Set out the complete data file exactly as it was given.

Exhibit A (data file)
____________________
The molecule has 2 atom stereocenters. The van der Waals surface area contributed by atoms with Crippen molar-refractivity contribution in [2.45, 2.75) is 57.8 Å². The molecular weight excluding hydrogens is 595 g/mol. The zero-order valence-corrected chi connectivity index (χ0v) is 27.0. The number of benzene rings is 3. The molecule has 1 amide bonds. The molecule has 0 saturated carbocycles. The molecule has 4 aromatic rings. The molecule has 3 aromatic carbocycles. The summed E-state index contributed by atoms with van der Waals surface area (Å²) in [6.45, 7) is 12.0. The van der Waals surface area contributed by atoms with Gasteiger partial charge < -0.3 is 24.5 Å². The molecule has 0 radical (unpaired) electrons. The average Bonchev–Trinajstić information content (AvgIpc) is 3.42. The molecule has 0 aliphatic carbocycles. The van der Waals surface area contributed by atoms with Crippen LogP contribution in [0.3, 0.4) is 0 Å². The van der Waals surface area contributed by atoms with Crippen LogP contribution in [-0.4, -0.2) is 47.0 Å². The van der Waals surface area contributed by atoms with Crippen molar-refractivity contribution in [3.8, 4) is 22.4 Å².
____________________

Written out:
The molecule has 2 atom stereocenters. The van der Waals surface area contributed by atoms with Crippen molar-refractivity contribution in [2.45, 2.75) is 57.8 Å². The molecular weight excluding hydrogens is 595 g/mol. The zero-order valence-corrected chi connectivity index (χ0v) is 27.0. The number of benzene rings is 3. The molecule has 1 amide bonds. The molecule has 0 saturated carbocycles. The molecule has 4 aromatic rings. The molecule has 3 aromatic carbocycles. The summed E-state index contributed by atoms with van der Waals surface area (Å²) in [6.45, 7) is 12.0. The van der Waals surface area contributed by atoms with Gasteiger partial charge < -0.3 is 24.5 Å². The molecule has 0 radical (unpaired) electrons. The average Bonchev–Trinajstić information content (AvgIpc) is 3.42. The molecule has 0 aliphatic carbocycles. The van der Waals surface area contributed by atoms with Crippen LogP contribution in [0.3, 0.4) is 0 Å². The van der Waals surface area contributed by atoms with Crippen LogP contribution in [-0.4, -0.2) is 47.0 Å². The van der Waals surface area contributed by atoms with Crippen molar-refractivity contribution in [3.8, 4) is 22.4 Å².